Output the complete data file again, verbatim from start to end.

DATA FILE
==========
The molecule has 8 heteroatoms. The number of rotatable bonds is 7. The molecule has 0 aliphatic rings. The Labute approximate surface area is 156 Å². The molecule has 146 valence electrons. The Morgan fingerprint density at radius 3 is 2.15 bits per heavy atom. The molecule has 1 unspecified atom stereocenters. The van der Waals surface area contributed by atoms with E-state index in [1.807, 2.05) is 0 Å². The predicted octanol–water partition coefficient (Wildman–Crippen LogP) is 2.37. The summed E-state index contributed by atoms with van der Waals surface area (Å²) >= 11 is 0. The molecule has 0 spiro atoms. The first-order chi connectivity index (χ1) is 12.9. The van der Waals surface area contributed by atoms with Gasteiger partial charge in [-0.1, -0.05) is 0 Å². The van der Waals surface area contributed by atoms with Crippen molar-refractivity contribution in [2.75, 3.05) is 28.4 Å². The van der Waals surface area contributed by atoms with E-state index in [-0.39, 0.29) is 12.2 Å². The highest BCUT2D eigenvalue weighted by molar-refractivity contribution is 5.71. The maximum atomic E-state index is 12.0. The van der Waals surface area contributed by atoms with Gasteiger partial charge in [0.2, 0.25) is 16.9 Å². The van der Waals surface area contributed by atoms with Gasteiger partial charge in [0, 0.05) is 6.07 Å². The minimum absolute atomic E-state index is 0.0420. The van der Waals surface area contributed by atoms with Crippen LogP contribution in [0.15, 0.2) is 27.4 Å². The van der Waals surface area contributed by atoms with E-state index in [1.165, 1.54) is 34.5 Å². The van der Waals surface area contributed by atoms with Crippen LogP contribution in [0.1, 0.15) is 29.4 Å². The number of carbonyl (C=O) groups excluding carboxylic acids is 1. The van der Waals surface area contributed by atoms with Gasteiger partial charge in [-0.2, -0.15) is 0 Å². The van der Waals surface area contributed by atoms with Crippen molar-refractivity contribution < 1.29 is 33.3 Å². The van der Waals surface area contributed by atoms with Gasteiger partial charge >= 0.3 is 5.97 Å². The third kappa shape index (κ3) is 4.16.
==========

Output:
The molecule has 8 heteroatoms. The number of rotatable bonds is 7. The molecule has 0 aliphatic rings. The Labute approximate surface area is 156 Å². The molecule has 146 valence electrons. The Morgan fingerprint density at radius 3 is 2.15 bits per heavy atom. The molecule has 1 unspecified atom stereocenters. The van der Waals surface area contributed by atoms with E-state index in [1.807, 2.05) is 0 Å². The predicted octanol–water partition coefficient (Wildman–Crippen LogP) is 2.37. The summed E-state index contributed by atoms with van der Waals surface area (Å²) >= 11 is 0. The molecule has 0 spiro atoms. The first-order chi connectivity index (χ1) is 12.9. The van der Waals surface area contributed by atoms with Gasteiger partial charge in [-0.1, -0.05) is 0 Å². The van der Waals surface area contributed by atoms with Crippen molar-refractivity contribution in [2.75, 3.05) is 28.4 Å². The van der Waals surface area contributed by atoms with E-state index in [-0.39, 0.29) is 12.2 Å². The highest BCUT2D eigenvalue weighted by molar-refractivity contribution is 5.71. The maximum atomic E-state index is 12.0. The van der Waals surface area contributed by atoms with Gasteiger partial charge in [0.2, 0.25) is 16.9 Å². The van der Waals surface area contributed by atoms with Gasteiger partial charge in [0, 0.05) is 6.07 Å². The minimum absolute atomic E-state index is 0.0420. The van der Waals surface area contributed by atoms with Crippen LogP contribution in [0.15, 0.2) is 27.4 Å². The van der Waals surface area contributed by atoms with E-state index in [1.165, 1.54) is 34.5 Å². The van der Waals surface area contributed by atoms with Crippen LogP contribution in [0.1, 0.15) is 29.4 Å². The number of carbonyl (C=O) groups excluding carboxylic acids is 1. The van der Waals surface area contributed by atoms with Gasteiger partial charge in [-0.2, -0.15) is 0 Å². The van der Waals surface area contributed by atoms with Crippen molar-refractivity contribution < 1.29 is 33.3 Å². The van der Waals surface area contributed by atoms with Gasteiger partial charge >= 0.3 is 5.97 Å². The third kappa shape index (κ3) is 4.16.